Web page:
Politics, Politicians, and Civil Servants
At the close of the Civil War, Pennsylvania's blacks, while free, were not yet clearly citizens, had no right to vote, held no political offices, and just one single government job, as a menial messenger for the city's health department. Citizenship was granted officially by the Fourteenth Amendment in 1868, but its meaning, in a still racist and segregated society, would not be clear for generations. The Fifteenth Amendment, passed two years later, was in contrast short and simple. Its first section read:
The right of citizens of the United States to vote shall not be abridged on account of race, color, or previous condition of servitude.
And in Philadelphia that was enough to inspire a profound change in the behavior and prospects of the local black elite.
For Afro-Americans after the Civil War the purposes of government were reduced to their simplest: physical safety and jobs. The first of these, while not secured to the south, was essentially won in Philadelphia and other northern cities. The second was important everywhere, and in the thirty years after 1870 no occupational opportunity grew as fast as government service, or matched its significance for the black community as a whole.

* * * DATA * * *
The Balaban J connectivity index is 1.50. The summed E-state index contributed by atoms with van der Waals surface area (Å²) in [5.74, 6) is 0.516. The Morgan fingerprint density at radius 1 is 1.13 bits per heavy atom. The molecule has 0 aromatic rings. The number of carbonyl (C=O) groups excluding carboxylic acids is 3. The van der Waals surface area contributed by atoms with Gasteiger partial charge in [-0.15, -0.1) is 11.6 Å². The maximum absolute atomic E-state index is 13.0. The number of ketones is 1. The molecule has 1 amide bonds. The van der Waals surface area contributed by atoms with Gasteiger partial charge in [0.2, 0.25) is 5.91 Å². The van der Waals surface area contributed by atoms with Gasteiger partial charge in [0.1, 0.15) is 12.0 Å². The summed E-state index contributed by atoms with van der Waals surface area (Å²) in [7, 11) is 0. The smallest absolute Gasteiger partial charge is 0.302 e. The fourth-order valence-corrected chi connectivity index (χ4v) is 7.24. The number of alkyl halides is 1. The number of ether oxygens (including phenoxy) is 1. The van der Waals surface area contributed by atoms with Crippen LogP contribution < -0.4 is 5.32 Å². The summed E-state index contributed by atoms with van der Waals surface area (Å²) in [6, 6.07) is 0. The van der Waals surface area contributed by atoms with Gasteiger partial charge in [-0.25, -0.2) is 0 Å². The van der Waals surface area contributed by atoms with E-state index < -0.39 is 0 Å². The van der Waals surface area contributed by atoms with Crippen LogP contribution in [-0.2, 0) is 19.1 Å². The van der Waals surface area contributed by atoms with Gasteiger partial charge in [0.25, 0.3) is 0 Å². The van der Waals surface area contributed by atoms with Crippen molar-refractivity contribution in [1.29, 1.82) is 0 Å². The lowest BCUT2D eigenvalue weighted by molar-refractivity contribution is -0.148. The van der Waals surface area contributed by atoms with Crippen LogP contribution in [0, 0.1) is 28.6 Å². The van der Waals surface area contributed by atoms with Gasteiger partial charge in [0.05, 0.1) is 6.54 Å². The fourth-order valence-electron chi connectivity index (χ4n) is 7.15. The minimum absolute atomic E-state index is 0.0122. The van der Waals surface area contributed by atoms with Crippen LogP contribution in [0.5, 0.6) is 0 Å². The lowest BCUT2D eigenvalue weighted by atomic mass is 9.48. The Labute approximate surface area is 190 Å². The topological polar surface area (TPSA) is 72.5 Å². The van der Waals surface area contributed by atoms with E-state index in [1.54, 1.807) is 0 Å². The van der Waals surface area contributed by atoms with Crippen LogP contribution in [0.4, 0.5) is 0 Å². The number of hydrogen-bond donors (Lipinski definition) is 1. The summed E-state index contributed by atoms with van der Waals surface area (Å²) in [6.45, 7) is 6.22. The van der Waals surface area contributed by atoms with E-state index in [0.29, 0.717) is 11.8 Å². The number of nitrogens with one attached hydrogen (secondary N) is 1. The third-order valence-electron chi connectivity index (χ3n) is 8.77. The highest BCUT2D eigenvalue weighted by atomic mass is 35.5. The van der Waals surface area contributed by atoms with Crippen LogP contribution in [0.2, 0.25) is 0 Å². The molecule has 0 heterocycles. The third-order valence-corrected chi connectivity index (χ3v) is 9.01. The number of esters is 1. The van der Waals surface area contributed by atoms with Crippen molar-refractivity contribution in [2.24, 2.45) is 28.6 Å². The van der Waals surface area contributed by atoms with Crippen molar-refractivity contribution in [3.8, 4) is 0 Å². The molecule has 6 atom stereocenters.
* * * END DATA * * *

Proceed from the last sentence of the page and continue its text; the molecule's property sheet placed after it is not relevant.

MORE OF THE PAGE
But there was, as always, a price. Government jobs offered more security and better pay than any others available, but they had to be won through politics. And while the high politics of racial solidarity and protest, inspired largely by events to the south, were important in binding the community together, the low politics of Philadelphia divided it. Political organization encouraged the already serious problem of crime. And continual battles had to be fought to preserve individual and racial dignity in the face of political dependence on a single, white-dominated, Republican party, a dependence that was continually debated, and even fought, against the odds.